As the pandemic stretches on indefinitely, many underprivileged communities continue to be crippled by hunger-related issues. Malnutrition, starvation and other health problems are only some of the woes faced by members of the B40 category in these troubled times.
At the same time, local food businesses are suffering. Battered by economic pressure, many of them are forced to reduce salaries, cut jobs, or worst of all, shutter for good. This loss of livelihoods creates negative economic effects, which ripple through society.
Malaysian chef Zoee Wong found herself disheartened by all this. She wondered, what if there was a way to address both these problems at the same time?
That idea led her to start the Food Relief Project (FRP), an initiative that aims to feed the hungry with wholesome meals by channelling donated funds to local F&B businesses.
“I am a chef. I believe in feeding people, and feeding people well. Part of the responsibility of being a good chef is cultivating an awareness of time and place. Food businesses do not exist in vacuums; we exist in communities. And right now, our communities are really struggling. People are going hungry,” Wong asserts.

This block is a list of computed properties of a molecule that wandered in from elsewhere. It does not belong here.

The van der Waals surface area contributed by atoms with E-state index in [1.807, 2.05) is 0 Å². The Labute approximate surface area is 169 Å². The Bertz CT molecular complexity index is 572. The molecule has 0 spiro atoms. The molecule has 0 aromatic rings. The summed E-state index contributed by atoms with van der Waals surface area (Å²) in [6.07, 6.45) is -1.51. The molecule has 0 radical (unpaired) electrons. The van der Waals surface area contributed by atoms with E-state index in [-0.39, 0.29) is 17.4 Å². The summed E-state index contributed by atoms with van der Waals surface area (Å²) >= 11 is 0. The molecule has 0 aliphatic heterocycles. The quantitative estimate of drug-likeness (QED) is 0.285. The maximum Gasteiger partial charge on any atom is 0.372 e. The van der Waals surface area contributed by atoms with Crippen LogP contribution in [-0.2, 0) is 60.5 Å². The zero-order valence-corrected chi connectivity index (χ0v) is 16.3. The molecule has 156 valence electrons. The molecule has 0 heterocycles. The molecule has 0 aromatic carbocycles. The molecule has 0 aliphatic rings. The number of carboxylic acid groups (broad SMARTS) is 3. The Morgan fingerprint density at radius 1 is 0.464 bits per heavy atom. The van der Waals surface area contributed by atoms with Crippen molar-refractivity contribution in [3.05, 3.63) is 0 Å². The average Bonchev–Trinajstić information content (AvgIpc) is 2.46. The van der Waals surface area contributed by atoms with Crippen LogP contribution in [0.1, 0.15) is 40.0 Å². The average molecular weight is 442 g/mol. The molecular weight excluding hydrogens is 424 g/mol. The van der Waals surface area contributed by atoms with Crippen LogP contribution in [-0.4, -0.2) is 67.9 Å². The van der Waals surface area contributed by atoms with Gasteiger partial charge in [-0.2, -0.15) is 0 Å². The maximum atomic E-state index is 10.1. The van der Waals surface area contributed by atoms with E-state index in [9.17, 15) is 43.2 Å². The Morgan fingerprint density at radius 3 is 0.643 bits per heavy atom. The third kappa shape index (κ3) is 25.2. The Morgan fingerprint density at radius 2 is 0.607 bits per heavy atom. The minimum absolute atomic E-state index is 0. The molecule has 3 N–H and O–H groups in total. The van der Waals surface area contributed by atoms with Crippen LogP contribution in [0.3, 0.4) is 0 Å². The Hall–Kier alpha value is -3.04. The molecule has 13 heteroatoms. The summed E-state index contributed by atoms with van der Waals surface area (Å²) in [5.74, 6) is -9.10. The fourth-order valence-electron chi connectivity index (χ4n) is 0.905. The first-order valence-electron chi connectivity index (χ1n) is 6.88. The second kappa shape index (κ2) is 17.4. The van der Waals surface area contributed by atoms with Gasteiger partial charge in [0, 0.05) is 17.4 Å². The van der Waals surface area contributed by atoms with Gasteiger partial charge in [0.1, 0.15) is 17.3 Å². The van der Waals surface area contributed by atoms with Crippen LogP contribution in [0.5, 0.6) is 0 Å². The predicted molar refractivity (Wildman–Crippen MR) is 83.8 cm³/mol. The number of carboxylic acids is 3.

“Restaurant workers have the skills and knowledge to provide affordable, high-quality meals. The snag, however, is that our industry continues to experience huge economic losses. That is where FRP comes in.”
Wong’s initiative is supported by the Food Aid Foundation and is modelled after HelpKitchen, a similar project she had cooked for when she was based in San Francisco.
Through FRP, participating businesses cook nutritious meals at the cost of RM11 per meal, funded through donations. The Food Aid Foundation then distributes these foods fairly to food-insecure communities, most of whom are in the B40 category.